Don’t tell me sugar isn’t addictive. I’ve been quitting it all my adult life

The latest image problem for the soft drinks industry may be the most damaging yet


Warren Buffet once said that, if he was given $1 billion and asked to beat Coca-Cola, he would hand back the money, because it simply couldn’t be done. This week, it seemed he might have had a point.

In a New York courtroom, judge Milton A Tingling overruled mayor Michael Bloomberg ’s long-gestated “soda ban”, hours before it was due to come into effect on Tuesday morning.

I was in New York in the days beforehand, and it was impossible to miss preparations for the ban on so-called Big Gulps – bucket-sized portions of fizzy drinks. On every cab’s entertainment system, news bulletins reminded people to drink up while they still could; newspapers pondered the prospect of “soda speakeasies”.

This was big news in a country where people typically get 200 of their daily calories from fizzy drinks – six times the number they consumed in 1965, says the American Journal of Clinical Nutrition .

But it’s not entirely true to say no one had anticipated the ruling. Together with the National Association of Theatre Owners and the National Restaurant Association, the soft-drinks industry had mounted a robust legal attack on the plans.

Not so soft
Coca-Cola has a history of successfully rising above challenges to its brands – this started 110 years ago with the first significant health scare about Coca-Cola. The drink, which had been developed by chemist John Pemberton, had quickly gained popularity with, as Pemberton put it, “scientists, scholars, poets, divines, lawyers, physicians, and others devoted to extreme mental exertion” – actually, just about everyone.

Small wonder: a 1903 report in the New York Tribune revealed that Pemberton’s wonder drink contained actual cocaine – nine-milligrams of it in every seven-ounce glass.

Coca-Cola promptly stopped using fresh coca leaves in its product, substituting them with coca leaves that had the cocaine content extracted. And Americans went on happily gulping Coca-Cola, soon to be joined by the rest of the world.

But the current image problem of such beverages – 680 or so in all – may prove the most damaging yet.

In September 2011, the UN declared that, for the first time, chronic non-infectious diseases such as heart disease, cancer and diabetes posed a greater risk to human health than infectious diseases. The number of obese people in the world is 30 per cent greater than the number who are undernourished.

But obesity itself may be a symptom rather than a cause of these illnesses – one in five obese people can expect a normal lifespan, while up to 40 per cent of people with normal weight share some of the health problems of the obese.

Some scientific evidence blames these health problems not on fat but on sugar.

Robert Lustig, professor of paediatrics at the Un iversity of California, and one of the world’s leading campaigners on sugar, likens its effect on the body to alcohol.

“Sugar induces all of the diseases associated with metabolic syndrome”, including hypertension, insulin resistance, diabetes and increased ageing, he wrote in a February 2012 article in Nature , co-authored with two colleagues. “It can also be argued that fructose exerts toxic effects on the liver similar to those of alcohol.”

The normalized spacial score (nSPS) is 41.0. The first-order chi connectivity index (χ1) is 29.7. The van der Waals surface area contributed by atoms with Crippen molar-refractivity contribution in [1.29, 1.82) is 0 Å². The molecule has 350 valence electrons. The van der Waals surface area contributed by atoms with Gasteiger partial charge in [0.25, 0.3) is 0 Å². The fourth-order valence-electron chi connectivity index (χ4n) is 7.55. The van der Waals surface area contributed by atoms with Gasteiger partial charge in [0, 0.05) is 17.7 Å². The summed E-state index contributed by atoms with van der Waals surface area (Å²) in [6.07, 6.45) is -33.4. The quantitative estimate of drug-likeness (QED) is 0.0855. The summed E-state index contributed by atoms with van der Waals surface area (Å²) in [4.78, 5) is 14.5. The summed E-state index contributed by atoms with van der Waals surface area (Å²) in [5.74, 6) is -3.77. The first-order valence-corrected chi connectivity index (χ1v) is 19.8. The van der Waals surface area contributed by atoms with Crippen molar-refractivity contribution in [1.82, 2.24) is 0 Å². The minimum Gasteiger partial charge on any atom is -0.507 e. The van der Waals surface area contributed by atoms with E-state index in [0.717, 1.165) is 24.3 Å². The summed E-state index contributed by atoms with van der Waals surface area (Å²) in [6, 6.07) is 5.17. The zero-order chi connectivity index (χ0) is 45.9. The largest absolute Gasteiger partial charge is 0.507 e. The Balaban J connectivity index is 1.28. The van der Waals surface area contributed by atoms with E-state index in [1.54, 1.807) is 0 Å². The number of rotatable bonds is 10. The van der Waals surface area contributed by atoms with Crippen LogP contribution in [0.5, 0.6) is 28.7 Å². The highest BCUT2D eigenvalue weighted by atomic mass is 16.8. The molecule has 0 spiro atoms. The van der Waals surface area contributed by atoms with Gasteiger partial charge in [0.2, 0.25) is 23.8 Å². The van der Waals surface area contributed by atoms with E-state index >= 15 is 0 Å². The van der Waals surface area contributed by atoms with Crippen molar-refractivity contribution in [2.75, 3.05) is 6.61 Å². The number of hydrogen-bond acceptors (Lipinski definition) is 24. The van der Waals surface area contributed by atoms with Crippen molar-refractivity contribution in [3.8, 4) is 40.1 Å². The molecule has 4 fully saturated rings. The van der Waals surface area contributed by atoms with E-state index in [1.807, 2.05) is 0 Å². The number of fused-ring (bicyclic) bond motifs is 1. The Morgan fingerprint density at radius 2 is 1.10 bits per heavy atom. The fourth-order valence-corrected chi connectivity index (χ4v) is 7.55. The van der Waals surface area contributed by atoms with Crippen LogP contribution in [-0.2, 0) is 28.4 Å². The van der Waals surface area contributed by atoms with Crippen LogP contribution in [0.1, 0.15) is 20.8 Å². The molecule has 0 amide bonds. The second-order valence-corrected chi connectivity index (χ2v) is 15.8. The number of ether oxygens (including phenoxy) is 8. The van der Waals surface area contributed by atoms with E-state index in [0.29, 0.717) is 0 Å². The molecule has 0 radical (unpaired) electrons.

Sugar, Lustig says, has been linked to cancer and cognitive decline. It dampens the suppression of the hormone that tells us we’re hungry, and interferes with the hormone that signals to the brain that it is full. It reduces dopamine, “thereby decreasing the pleasure derived from food and compelling the individual to consume more”.

Some of Lustig’s ideas have stirred up controversy among his medical colleagues, who say he offers too few hard facts to link sugar to obesity. In my view, he has enough expertise to at least force us to think hard about feeding it to our children.

There are many who still believe that sugary drinks are the tobacco products of tomorrow, and who would like to see them taxed or restricted at the supply side, in the same way as tobacco and alcohol. Hands up: I am one of them.

It’s not quite true to say I’m as likely to hand one of my children a bottle of Coke as I am to pass them a lit cigarette or a glass of beer, but it’s not such a wild overstatement. It isn’t that I believe a single fizzy drink is going to do them much harm – rather that, having spent much of my adult life trying to wean myself off it, I know how habit forming sugar is.

Bloomberg’s attempt may have fallen flat, but he has said he will appeal judge Tingling’s ruling and several other US states are already weighing their options. Here, the Minister for Health James Reilly has said he is in favour of an additional tax on sweetened drinks, even if the Minister for Finance Michael Noonan believes the 23 per cent VAT to which they are already subjected is sufficient.

Sobering message
If you want to know what Coca-Cola – a company that has written the book on cunning marketing – makes of it all, its ad campaigns probably offer a fair insight. In January, it ran a series on American television that used the word “obesity”. The sober, two-minute segment pointed out that if you consume more calories than you burn up, you’ll get fat.

For the first time in its history, the brand seemed fearful rather than brash, forsaking frolicking polar bears for a carefully-worded
message about caution and temperance. If I was Warren Buffet, I might just take that billion.

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